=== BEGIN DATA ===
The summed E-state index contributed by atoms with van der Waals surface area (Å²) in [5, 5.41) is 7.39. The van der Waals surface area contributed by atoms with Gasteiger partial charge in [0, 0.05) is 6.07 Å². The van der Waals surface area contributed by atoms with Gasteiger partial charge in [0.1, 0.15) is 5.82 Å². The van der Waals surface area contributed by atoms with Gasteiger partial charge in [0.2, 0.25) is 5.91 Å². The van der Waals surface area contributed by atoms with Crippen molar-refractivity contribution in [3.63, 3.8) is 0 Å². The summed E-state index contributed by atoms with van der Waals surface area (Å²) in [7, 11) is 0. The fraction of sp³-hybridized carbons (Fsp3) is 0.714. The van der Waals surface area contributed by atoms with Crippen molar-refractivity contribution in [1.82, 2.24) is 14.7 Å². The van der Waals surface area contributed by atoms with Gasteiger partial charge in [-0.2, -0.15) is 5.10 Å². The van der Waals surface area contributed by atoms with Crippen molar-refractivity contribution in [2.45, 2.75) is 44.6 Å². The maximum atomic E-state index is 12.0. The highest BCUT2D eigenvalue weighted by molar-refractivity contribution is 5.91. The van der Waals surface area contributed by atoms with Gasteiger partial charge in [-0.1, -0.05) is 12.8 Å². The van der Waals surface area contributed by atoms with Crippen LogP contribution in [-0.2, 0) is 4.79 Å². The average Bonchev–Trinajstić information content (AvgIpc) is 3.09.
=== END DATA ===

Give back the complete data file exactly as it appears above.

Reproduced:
The summed E-state index contributed by atoms with van der Waals surface area (Å²) in [5, 5.41) is 7.39. The van der Waals surface area contributed by atoms with Gasteiger partial charge in [0, 0.05) is 6.07 Å². The van der Waals surface area contributed by atoms with Gasteiger partial charge in [0.1, 0.15) is 5.82 Å². The van der Waals surface area contributed by atoms with Gasteiger partial charge in [0.2, 0.25) is 5.91 Å². The van der Waals surface area contributed by atoms with Crippen molar-refractivity contribution in [3.63, 3.8) is 0 Å². The summed E-state index contributed by atoms with van der Waals surface area (Å²) in [7, 11) is 0. The fraction of sp³-hybridized carbons (Fsp3) is 0.714. The van der Waals surface area contributed by atoms with Crippen molar-refractivity contribution in [1.82, 2.24) is 14.7 Å². The van der Waals surface area contributed by atoms with Gasteiger partial charge in [-0.2, -0.15) is 5.10 Å². The van der Waals surface area contributed by atoms with Crippen molar-refractivity contribution in [2.45, 2.75) is 44.6 Å². The maximum atomic E-state index is 12.0. The highest BCUT2D eigenvalue weighted by molar-refractivity contribution is 5.91. The van der Waals surface area contributed by atoms with Gasteiger partial charge in [-0.1, -0.05) is 12.8 Å². The van der Waals surface area contributed by atoms with Crippen LogP contribution in [-0.2, 0) is 4.79 Å². The average Bonchev–Trinajstić information content (AvgIpc) is 3.09.